Seiko SARB033 watch

I received this watch as a surprise birthday gift two years from my best friend, and it’s high time I gave it a personal review! I had been drooling over it for quite some time after seeing it first on the Urban Gentry YouTube channel. Somehow Max figured this out (perhaps because I like talking about watches!) and gave it to me out of nowhere.

The SARB033 is right at that that convergence point of price and value I’m always looking for. On paper, the watch is stacked: stainless steel case and bracelet, sapphire crystal, exhibition case back, 6R15 automatic movement with hacking and hand-winding, 50 hour power reserve, and water resistant to 100m. On the wrist, the SARB has a nice weight and wears very comfortably. In terms of design, the watch is just beautiful. The case has gorgeous curved lines and alternates between polished and brushed surfaces. The dial is a glossy black with polished indexes. But the retail price was around $350, well under any Swiss piece with similar specs. The watch has now been discontinued by Seiko after having been in production for almost 20 years, and the retail prices on the remaining watches have shot up. Seiko’s new line-up sees the 6R15 movement only being included in watches more than double the SARB’s price, so it seems to me Seiko figured out that they were giving away too much with the SARB!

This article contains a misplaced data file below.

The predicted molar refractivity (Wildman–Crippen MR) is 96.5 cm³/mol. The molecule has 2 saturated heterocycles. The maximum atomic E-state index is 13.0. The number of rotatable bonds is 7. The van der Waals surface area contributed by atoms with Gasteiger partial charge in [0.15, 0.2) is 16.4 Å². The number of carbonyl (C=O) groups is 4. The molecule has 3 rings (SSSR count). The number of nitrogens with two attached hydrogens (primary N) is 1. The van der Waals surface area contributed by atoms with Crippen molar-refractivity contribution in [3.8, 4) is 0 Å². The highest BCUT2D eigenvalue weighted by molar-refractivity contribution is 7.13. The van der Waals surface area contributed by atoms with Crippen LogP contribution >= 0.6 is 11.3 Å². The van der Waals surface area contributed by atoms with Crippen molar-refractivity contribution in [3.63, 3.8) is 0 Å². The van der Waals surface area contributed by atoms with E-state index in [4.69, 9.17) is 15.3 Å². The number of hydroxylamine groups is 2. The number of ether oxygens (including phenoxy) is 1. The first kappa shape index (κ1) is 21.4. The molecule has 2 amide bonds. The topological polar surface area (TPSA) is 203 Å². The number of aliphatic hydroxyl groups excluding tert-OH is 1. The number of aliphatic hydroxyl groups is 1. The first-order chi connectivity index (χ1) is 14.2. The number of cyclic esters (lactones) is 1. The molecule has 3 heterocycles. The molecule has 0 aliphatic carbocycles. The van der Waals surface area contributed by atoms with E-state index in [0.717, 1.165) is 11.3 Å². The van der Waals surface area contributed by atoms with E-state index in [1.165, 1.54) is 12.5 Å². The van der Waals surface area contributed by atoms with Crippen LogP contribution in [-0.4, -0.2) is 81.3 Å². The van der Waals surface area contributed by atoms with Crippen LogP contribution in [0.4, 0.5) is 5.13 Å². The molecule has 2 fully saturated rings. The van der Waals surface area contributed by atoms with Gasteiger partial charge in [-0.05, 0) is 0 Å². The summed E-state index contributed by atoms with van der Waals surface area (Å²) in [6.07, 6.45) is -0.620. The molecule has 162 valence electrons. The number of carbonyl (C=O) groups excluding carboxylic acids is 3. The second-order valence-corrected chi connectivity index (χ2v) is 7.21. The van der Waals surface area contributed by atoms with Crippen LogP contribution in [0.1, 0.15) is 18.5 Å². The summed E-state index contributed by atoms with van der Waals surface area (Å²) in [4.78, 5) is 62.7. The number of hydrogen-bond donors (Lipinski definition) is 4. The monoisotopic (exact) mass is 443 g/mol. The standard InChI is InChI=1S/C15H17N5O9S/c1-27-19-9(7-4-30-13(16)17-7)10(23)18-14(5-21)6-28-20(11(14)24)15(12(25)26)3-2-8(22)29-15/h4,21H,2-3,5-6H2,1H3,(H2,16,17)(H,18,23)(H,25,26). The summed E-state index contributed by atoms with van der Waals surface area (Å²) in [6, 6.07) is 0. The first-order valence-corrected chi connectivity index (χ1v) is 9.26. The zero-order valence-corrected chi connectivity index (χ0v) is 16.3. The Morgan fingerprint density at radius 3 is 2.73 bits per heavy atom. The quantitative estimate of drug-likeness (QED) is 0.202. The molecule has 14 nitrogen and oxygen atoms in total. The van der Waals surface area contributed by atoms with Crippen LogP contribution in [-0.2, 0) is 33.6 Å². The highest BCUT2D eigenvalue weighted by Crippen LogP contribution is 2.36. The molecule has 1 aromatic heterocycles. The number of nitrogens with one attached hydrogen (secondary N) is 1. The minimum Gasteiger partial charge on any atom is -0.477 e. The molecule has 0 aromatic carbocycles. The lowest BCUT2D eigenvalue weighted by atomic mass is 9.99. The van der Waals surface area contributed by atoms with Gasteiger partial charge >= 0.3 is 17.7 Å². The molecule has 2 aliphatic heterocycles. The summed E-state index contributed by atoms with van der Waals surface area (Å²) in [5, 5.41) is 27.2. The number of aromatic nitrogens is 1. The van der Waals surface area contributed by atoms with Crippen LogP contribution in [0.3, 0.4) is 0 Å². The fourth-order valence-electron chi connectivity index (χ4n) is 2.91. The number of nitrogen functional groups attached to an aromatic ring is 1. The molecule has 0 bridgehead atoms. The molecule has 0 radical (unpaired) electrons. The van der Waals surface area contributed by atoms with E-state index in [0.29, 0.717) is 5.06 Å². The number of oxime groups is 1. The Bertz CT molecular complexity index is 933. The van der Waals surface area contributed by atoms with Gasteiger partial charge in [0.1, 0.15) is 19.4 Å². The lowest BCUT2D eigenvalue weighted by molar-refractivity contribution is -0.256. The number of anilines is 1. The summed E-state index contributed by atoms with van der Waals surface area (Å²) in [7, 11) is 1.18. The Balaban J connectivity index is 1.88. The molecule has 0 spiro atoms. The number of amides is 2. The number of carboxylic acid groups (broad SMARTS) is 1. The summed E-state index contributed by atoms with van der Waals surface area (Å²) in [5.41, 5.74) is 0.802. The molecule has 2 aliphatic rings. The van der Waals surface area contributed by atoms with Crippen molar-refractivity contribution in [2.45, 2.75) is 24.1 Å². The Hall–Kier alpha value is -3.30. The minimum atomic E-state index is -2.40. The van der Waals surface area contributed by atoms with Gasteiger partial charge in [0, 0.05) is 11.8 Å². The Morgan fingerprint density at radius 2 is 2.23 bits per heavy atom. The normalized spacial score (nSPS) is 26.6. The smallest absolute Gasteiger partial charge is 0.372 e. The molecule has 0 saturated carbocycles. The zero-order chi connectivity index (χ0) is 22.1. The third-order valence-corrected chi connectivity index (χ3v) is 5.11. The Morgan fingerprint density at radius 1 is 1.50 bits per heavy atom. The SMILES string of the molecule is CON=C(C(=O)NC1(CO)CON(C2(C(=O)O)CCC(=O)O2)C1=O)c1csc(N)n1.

The accuracy has been excellent, reliably coming in at +7-8 second per day. This means I reset the time about once a week or so. Since the movement is hacking (when you pull the crown all the way out, the second stops moving), the watch can be set precisely by stopping the seconds hand at the 12, setting the minutes hand to the next minute, and pushing the crown in when the seconds reach zero.

My collection has grown quite a lot over the last few years as I try out different styles of watches, but the Seiko SARB033 has a place at the top of the list. It has become my regular work day watch. I hope to wear it for a very long time to come, and any time I wear it, my appreciation for such a kind, generous, and thoughtful gift is renewed.